We welcome PhD students from programs like ECE, CAM, or other programs, as long as they have background similar to the CS PhDs. But you really do need the background if you want to attend a course like this, so don't be unrealistic about the importance of having a solid grounding in computer systems before attending this particular class. You won't hate the experience, but just won't be able to contribute in a meaningful way without that.
Students who needed permission and didn't get it won't be permitted to remain in the course even if the registrar system allows them to enroll. Permission to take this course comes from the instructor, not the automated registrar computing system.
How does the class work?
CS6465 was introduced in 2018. In this third offering, the focus will be on issues raised by moving machine learning to the edge of the cloud. In this phrasing, edge computing still occurs within the data center, but for reasons of rapid response, involves smart functionality close to the client, under time pressure. So you would think of an AI or ML algorithm written in as standard a way as possible (perhaps, Tensor Flow, or Spark/Databricks using Hadoop, etc). But whereas normally that sort of code runs deep in the cloud, many minutes or hours from when data is acquired, the goal now is to keep the code unchanged (or minimally changed) and be able to run on the stream of data as it flows into the system, milliseconds after it was acquired. We might also push aspects of machine learned behavior right out to the sensors.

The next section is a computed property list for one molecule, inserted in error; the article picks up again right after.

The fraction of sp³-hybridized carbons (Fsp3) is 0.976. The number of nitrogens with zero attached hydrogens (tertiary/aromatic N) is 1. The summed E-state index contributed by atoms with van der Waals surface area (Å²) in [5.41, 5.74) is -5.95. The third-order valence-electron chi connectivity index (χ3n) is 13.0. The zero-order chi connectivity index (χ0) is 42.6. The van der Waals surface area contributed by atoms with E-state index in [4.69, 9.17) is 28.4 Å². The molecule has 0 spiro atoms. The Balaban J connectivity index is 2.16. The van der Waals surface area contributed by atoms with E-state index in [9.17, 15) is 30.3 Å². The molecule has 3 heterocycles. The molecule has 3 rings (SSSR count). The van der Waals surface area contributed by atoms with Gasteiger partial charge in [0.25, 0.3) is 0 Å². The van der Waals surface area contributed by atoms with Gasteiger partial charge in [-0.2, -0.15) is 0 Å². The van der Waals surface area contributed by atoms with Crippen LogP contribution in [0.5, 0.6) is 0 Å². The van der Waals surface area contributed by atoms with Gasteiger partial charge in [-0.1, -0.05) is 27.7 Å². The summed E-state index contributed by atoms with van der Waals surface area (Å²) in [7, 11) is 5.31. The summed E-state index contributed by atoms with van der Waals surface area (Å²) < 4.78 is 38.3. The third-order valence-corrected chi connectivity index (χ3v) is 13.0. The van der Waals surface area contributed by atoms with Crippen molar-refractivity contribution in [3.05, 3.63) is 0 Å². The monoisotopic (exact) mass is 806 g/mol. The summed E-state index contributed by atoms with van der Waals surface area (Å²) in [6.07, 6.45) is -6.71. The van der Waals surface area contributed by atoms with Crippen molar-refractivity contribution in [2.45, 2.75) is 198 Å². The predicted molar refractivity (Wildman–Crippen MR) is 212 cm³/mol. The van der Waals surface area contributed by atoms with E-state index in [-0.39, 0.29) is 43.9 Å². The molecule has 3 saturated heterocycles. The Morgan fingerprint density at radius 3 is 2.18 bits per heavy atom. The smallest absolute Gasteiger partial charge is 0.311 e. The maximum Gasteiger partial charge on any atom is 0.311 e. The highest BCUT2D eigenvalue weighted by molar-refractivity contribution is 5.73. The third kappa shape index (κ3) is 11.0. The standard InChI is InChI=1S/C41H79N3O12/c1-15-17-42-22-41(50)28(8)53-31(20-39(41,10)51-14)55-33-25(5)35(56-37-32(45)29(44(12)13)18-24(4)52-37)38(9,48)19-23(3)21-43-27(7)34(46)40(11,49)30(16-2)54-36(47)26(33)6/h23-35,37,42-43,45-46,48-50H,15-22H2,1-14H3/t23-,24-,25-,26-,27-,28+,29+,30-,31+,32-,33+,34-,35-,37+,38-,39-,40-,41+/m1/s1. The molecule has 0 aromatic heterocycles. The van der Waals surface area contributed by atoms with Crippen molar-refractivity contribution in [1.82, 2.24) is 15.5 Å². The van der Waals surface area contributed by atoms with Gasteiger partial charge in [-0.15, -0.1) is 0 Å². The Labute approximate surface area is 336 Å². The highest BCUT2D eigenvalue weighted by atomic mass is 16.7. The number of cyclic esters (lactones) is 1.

This idea is a big new thing in cloud settings -- they call it "edge" computing or "intelligent" real-time behavior. But today edge computing often requires totally different programming styles than back-end computing. Our angle in cs6465 is really to try and understand why this is so: could we more or less "migrate" code from the back-end to the edge? What edge functionality would this require? Or is there some inherent reason that the techniques used in the back-end platforms simply can't be used in the edge, even with some sort of smart tool trying to help.